So it is for us as a country today. We have crossed a critically important threshold. And now, the work continues. Vayisu, we have set off, and now vayofu, it is time to bake and cook up with these raw ingredients the country we want to live in. Now, we get to ask the big questions that require great imagination—What does a moral country really look like? How does a society that does not hinge on white supremacy act? Can we create that? How do we have a real reckoning for the sin of slavery? What would true reparations and truth and reconciliations look like? How should we govern if we truly believe that all people are created in the image of God? Could we take our raw ingredients and imagine a country that is not addicted to incarcerating its people? That does not simply accept that poverty must exist?

We’ve taken just one step forward. The journey of possibility now unfolds before us. But it is on us to dare to ask the questions that would really make us a new country. One chapter closes, one opens, and the work continues.

Union Temple, we, also can learn from this exquisite moment of threshold and chapter turning in our Torah and in our country. Now…in our tradition, when you make a comparison that has a very very opposite aspect to it, the word we say is l’hefech.

We are ending one chapter tonight and beginning a new chapter as well. L’hefech, though, on the obvious contrary…we are not leaving oppression and darkness. We are ending a glorious chapter. We don’t wait, afraid, with bated breath…we breathe deeply the sweet air of years of community and love and joy and grit that Union Temple has merited over the past many decades. We are moving from kodesh l’kodesh, from one holy place to the next holy place.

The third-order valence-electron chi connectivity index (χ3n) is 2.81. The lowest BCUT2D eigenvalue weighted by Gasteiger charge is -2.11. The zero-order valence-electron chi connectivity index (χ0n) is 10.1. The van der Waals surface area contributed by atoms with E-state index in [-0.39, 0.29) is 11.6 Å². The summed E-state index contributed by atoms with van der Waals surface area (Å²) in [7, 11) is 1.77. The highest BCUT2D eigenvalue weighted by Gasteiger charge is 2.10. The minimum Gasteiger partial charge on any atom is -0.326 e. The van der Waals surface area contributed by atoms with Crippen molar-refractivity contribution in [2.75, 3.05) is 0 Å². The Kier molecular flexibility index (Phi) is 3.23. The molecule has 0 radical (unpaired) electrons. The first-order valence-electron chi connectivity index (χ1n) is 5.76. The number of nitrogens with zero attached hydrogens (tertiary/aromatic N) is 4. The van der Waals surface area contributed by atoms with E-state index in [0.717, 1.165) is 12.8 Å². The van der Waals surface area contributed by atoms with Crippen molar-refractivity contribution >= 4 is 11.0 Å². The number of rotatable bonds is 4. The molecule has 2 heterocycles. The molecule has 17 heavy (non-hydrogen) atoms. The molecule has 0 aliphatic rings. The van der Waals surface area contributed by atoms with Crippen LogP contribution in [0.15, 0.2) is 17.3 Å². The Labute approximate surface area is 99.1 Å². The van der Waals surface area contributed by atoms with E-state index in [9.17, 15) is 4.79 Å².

But this moment of transition, this heartbeat of time and space that is tonight, this service, reflects this moment in Torah, as well. The end of one chapter, the beginning of the next, and now the work continues. Vayisu…vayofu. We take a step forward, we make our first footprint in the sand, and the journey has begun. We exhale, we nod at one another with knowing looks about all that this moment is. And as soon as tomorrow, we find that it is time to begin the baking. To take our raw ingredients and to turn them into the next stages of nourishment and sustenance—the food that will feed our hearts and our minds for generations to come.

And like our ancestors and like our country, now, we now get to ask the big questions which require great imagination. We’ll join the ranks of our CBE family who are grappling with them, too. What does Jewish community mean today? Need today? How do we feed our thirsty souls and minds? How do we educate our children to love themselves and their neighbor, to care for this world, and to live their lives through the lens of Jewish tradition? What is our call to make this world a better place and how do we do it in ways that are healing? What do art and culture and poetry and food and dance and theater have to do with our spiritual lives and how can we weave together the beauty of this natural world into the prayer of our beating hearts. What does it mean to belong? Even as we take each other’s hands, squeeze hard, agree to not let go, and close the metaphorical door on this chapter of Union Temple’s story, vayofu…the next chapter already begins and we are its bakers, it’s architects, and writers, in loving partnership with our new family. We have big questions to ask and big answers to find. Our journey, and the work, continue, now with new breath, as we navigate the path ahead.